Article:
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By Annie Besant
IF it be difficult for a new truth to gain a hearing amid the strife of tongues that marks our modern civilisation it is yet more difficult for a truth to make itself heard which has become new only by force of age. If our eye could sweep over the intellectual history of the race, unrolled before us for centuries of millenniums, then a gap in the dominance of some world-wide idea, stretching over some few hundreds of years among a small number of the nations, would but slightly impress us. But when that gap—a mere partial fissure in an immemorial past—includes the intellectual development of Europe, and is scanned by Europeans, it assumes an importance quite out of proportion to its relative extent in time, its relative weight in argument. Great and valuable as is the contribution brought by Europe to the mental treasurehouse of mankind, we Europeans are very apt to overestimate it, and to forget that the very brief period of intellectual achievement in Europe cannot rationally be taken as outweighing the total mental fruitage of the non-European races, gathered over thousands of centuries. This looming large of our own recent past, until, as a plate held before our eyes shuts out the sun, it hides the past of the world from our mental gaze, is a danger against which we should be on our guard. The wise listen most readily to those whose habits of thoughts are most alien from their own, knowing that thus they may chance to catch a glimpse of some new aspect of truth, instead of seeing once more the mere reflection of the aspect already familiar. Men's racial habits, traditions, surroundings, are as coloured glasses through which they look at the sun of Truth; each glass lends its own tint to the sunbeam, and the white ray is transmitted as red, or blue, or yellow—what you will. As we cannot get rid of our glass and catch the pure uncoloured radiance, we do wisely to combine the coloured rays and so obtain the white.
Now Reincarnation is a truth that has swayed the minds of innumerable millions of our race, and has moulded the thoughts of the vast majority for uncounted centuries. It dropped out of the European mind during the Dark Ages, and so ceased to influence our mental and moral development—very much, be it said in passing, to the injury of that development. For the last hundred years it has from time to time flashed through the minds of some of the greater Westerns, as a possible explanation of some of life's most puzzling problems: and during recent years, since its clear enunciation as an essential part of the Esoteric Teaching, it has been constantly debated, and is as constantly gaining ground, among the more thoughtful students of the mysteries of life and of evolution.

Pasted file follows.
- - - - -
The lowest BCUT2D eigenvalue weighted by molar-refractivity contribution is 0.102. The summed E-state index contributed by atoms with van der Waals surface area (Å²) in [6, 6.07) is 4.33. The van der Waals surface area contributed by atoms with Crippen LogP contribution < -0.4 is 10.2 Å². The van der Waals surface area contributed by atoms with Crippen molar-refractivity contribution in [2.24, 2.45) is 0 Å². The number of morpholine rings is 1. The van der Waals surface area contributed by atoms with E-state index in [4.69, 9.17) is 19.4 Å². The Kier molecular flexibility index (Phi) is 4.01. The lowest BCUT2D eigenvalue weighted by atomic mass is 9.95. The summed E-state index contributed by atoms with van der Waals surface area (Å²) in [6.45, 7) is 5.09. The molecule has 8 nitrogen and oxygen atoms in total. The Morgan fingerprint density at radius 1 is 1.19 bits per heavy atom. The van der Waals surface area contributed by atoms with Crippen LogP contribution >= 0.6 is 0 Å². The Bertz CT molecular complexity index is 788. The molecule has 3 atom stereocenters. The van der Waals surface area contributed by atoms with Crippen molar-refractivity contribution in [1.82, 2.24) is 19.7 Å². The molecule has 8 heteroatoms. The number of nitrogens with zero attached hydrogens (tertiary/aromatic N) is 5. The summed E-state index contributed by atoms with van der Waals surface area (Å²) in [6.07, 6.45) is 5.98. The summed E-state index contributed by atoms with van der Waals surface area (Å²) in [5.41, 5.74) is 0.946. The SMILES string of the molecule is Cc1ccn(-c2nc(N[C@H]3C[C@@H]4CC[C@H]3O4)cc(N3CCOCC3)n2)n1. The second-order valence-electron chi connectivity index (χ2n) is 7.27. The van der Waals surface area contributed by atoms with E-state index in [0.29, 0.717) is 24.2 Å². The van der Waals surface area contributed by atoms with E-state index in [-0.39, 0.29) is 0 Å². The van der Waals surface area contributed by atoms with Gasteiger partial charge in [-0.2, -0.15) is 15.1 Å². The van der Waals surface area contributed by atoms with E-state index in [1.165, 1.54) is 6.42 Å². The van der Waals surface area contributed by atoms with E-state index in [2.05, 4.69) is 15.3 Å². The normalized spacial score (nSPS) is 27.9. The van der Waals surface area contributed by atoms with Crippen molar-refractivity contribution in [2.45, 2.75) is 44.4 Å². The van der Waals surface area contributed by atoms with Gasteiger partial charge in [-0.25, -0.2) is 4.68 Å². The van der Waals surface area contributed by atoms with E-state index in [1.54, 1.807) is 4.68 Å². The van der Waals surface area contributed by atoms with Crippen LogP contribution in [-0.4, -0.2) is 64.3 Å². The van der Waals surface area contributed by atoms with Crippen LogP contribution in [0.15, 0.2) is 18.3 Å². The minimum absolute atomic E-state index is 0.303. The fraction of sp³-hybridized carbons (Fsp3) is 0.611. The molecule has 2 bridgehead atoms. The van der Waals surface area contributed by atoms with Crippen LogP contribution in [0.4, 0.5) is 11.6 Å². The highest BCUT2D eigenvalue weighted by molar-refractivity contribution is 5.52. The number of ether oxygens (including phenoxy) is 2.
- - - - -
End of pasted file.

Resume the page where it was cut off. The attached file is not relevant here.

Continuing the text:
There is, of course, no doubt that the great historical religions of the East included the teaching of Reincarnation as a fundamental tenet. In India, as in Egypt, Reincarnation was at the root of ethics. Among the Jews it was held commonly by the Pharisees,1 and the popular belief comes out in. various phrases in the New Testament, as when John the Baptist is regarded as a reincarnation of Elijah or as when the disciples ask whether the man born blind is suffering for the sin of his parents or for some former sin of his own. The Zohar, again, speaks of souls as being subjected to transmigration. "All souls are subject to revolution (metempsychosis, a'leen b'gilgoolah), but men do not know the ways of the Holy One; blessed be it! they are ignorant of the way they have been judged in all time, and "before they came into this world and when they have quitted it."1 The Kether Malkuth evidently has the same idea as that conveyed by Josephus, when it says: " If she (the soul) be pure, then shall she obtain favour and rejoice in the latter day; but if she hath been denied, then shall she wander for a time in pain and despair," 2 So also, we find the doctrine taught by eminent Fathers of the Church, and Ruffinus 3 states that belief in it was common among the primitive Fathers. Needless to say that the philosophic Gnostics and Neo-Platonists held it as an integral part of their doctrine. If we glance to the Western Hemisphere we meet Reincarnation as a firmly rooted belief among many of the tribes of North and South America. The Mayas, with their deeply interesting connection in language and symbolism with ancient Egypt, held the traditional doctrine, as has been shown by the investigations of Dr. and Mme. le Plongeon. To these, the name of many another tribe might be added, remnants of once famous nations, that in their decay have preserved the ancestral beliefs that once linked them with the mightiest peoples of the elder world.
It could scarcely be expected that a teaching of such vast antiquity and such magnificent intellectual ancestry should fade out of the mind of mankind; and accordingly we find that the eclipse it suffered a few centuries ago was very partial, affecting only a small portion of the race. The ignorance that swamped Europe carried away belief in Reincarnation, as it carried away all philosophy, all metaphysics, and all science. Mediaeval Europe did not offer the soil on which could flourish any wide-sweeping and philosophical view of man's nature and destiny. But in the East, which enjoyed a refined and gracious civilisation while Europe was sunk in barbarism; which had its philosophers and its poets while the West was densely illiterate; in the East, the great doctrine held undisputed sway, whether in the subtle metaphysics of the Brahmans, or in the noble morality which finds its home under the shadow of the Buddha and His Good Law.